Comments for Lifeguard
Lifeguard is a collaboration with James Patterson and Andrew Gross. It's a fast paced thriller that takes place in Boston and Miami and centers around a string of murders and some missing artwork.
Ned Kelly, a part-time lifeguard agrees to help his friends pull of an art heist. His job is simple: create a distraction by setting of a number of house alarms while the real heist goes down. Ned though ends up the number one suspect in a string of gruesome murders when his friends are executed. Can he convince the FBI that he's innocent?
Lifeguard works on the premise that the main character is a lucky idiot. He makes a number of boneheaded moves that only end up working because he has good karma. He also has the support of FBI agent Ellie Shurtleff who specializes in art theft. She puts her career on the line to prove Ned Kelly's innocence.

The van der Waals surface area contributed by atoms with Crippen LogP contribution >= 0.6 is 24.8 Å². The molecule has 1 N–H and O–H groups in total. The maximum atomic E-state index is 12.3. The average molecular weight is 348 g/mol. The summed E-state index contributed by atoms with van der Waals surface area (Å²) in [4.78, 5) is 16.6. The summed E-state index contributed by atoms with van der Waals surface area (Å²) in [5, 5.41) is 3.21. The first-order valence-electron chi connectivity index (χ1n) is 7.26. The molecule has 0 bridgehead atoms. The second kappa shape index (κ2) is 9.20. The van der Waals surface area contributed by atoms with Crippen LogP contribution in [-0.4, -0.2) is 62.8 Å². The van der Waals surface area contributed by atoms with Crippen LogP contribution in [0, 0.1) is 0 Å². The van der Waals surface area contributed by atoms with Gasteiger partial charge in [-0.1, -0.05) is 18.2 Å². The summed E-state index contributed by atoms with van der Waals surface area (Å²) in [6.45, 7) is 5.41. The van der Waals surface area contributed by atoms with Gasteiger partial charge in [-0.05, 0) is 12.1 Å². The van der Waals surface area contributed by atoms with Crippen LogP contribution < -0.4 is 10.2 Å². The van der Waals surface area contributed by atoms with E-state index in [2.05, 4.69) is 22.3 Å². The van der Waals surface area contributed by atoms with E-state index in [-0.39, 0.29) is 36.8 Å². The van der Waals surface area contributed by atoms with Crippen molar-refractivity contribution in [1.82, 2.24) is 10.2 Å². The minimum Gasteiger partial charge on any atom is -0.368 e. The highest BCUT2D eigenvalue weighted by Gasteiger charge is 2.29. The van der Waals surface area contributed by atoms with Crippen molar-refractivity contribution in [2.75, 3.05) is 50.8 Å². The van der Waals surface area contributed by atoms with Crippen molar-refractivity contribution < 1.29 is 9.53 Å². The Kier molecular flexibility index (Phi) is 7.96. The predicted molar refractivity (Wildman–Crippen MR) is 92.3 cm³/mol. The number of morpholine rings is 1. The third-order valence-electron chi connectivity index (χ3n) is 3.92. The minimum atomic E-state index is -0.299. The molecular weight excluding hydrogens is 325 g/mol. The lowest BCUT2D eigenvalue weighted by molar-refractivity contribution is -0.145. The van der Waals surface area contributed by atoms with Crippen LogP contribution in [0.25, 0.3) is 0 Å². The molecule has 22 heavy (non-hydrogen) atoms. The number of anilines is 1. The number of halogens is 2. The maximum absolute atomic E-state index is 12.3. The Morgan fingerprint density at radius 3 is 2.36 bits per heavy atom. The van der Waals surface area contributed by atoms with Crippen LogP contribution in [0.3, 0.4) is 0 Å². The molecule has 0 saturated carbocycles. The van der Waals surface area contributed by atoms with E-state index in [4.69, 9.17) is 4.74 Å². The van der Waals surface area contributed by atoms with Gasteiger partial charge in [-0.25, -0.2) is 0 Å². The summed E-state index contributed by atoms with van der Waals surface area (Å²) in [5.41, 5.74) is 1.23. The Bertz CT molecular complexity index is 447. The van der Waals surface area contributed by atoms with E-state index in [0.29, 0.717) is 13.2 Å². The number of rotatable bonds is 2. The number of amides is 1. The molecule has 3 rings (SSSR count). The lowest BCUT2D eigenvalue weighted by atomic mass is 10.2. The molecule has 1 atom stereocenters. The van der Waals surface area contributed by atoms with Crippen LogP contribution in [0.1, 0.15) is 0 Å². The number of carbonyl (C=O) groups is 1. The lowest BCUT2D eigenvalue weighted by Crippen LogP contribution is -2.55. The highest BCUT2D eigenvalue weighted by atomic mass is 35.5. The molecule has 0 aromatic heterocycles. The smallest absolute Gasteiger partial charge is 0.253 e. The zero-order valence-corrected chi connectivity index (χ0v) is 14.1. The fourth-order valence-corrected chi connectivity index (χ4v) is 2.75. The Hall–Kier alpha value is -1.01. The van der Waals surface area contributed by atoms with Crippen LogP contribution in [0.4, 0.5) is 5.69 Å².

The book is told from a number of points of view. Most of them are presented in third person except for Ned Kelly's. He tells his part of the story in first person. I found the sudden shift in point of view distracting, although I did eventually get used to it.
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I'm a big Patterson fan. I will have to check this out.
Thanks for pointing me in the direction.
Comment #2: Monday, September 15, 2008 at 12:36:35
You're welcome. I'm still a newbie when it comes to Patterson's work, having only read two of his novels.
Comment #3: Monday, September, 15, 2008 at 13:30:15
Sending some much deserved recognition your way...
Comment #4: Monday, September 15, 2008 at 12:38:51
Comment #5: Monday, September, 15, 2008 at 15:28:06
I used to read a lot of James Patterson but haven't read him for a while. Actually, are there any male writers you'd recommend who write fairly sparsely (i.e. in their use of words)? Someone recommended I read a few to help to learn how to pare down my writing.
Comment #6: Monday, September 15, 2008 at 12:39:00
The king of sparse writing is Ernest Hemingway. He believed in small words and short sentences. If you like science fiction / fantasy, I'd also recommend Roger Zelazny. He has a great Halloween book called "Night of the Lonesome October" that doesn't waste any words. Along those lines, there's also Ray Bradbury. His "Halloween Tree" is another good book for this time of year and a fine example of sparse writing.
Hope this helps.